Sunday, May 15, 2011

Authors and books

I’ve never professed to be the best writer in the world but I enjoy making stuff up. Of course I hope other people like it too (the stuff I make up that is), because if you’re spending money on what I’ve written, I don’t want you, the reader to be disappointed. But you’re never going to please everyone, and people will find fault somewhere, whether it’s the prose, punctuation, grammar, spelling, characters, dialogue etc, but I try to write engaging fiction that I hope makes people keep turning the pages. It’s even more important to please people with a digital book as when you have a paperback, you can at least sell it on or use it to wipe your arse or stick it under a wobbly table leg, but in the digital age you can’t even say it’s worth the paper it’s written on. That’s why I appreciate it when anyone takes a chance on me and purchases something I’ve written. With so much choice out there it’s hard to sort the wheat from the chaff and as a reader myself, I know what it’s like to take a chance and buy something from an author you’ve never read before, so in alphabetical order I’m going to give a shout out to some of the perhaps less well known authors I’ve recently read whose work I've enjoyed in the hope you find something you might like too:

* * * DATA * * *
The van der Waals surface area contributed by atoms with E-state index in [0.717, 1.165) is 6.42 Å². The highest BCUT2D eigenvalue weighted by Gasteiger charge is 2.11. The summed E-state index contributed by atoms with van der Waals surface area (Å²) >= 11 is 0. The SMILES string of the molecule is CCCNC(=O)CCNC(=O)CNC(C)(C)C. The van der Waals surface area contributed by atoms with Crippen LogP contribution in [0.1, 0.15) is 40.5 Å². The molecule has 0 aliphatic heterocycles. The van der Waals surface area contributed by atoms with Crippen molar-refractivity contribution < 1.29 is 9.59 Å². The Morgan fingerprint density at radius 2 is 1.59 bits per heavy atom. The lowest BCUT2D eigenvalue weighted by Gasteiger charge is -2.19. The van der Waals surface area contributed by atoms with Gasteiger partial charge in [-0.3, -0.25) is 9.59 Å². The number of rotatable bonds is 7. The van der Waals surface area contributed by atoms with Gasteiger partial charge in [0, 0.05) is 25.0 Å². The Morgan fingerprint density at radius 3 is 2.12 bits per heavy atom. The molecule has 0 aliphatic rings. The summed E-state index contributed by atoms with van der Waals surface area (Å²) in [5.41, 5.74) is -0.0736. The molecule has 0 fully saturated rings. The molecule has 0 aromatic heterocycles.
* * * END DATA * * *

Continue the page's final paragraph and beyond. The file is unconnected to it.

Kealan Patrick Burke
Garry Charles
Rick Chesler
JG Faherty
Guido Henkel
Dave Jeffery
Gary McMahon
Scott Nicholson
Rod Rees
Simon Royle
Daniel I Russell
Jeff Strand
Lee Thompson
Vicki Tyley
Zoe Winters

Monday, May 02, 2011

The many masks we wear

I’ve been thinking about masks. The masks we all wear to be precise. You see, we all wear different masks around different people. Take for example a character I shall call Derek Macmillan.

Derek is married with two children. He works in a factory.

His parents call him Derek, using the name often when addressing him. Derek never swears around his parents and even though he is in his late thirties, he would probably get a clip around the ear if he did so.

His wife on the other hand rarely calls him by any name as she has no need of such appellations, although she sometimes calls him Del when needing to speak to him directly (when she’s angry she calls him by his full name). Derek only swears in front of his wife when he is really, really pissed off, which gives the profanity more significance.

Derek’s son calls him Dad. Before he turned eight, he called him Daddy. His daughter calls him Dad too. Derek has never sworn within earshot of his children as he doesn’t want to set a bad example.

At work, they call him Del. He swears like a trooper at work, mainly using the cussing in the form of light hearted banter. He also says things at work that he would never tell his wife.

Derek also has a close circle of friends that he grew up with. To them he is known as Mac, an abbreviation of his surname. He has no problem swearing while around his closest friends, but he doesn’t overdo it.

To those who address him formally, he is called Mr. Macmillan. He never swears around people he doesn’t know very well as he doesn’t want them to judge him by his use of bad language. He also adopts certain airs and graces with people he doesn’t know, trying to make himself sound more eloquent.

So here we have one man with five masks in the forms of Derek, Dad, Del, Mac and Mr. Macmillan. Each name gives Derek a different personality, although at heart he is one and the same.

I guess this is why authors should explore every facet of their fictional characters, and take into account what mannerism they adopt when wearing each mask.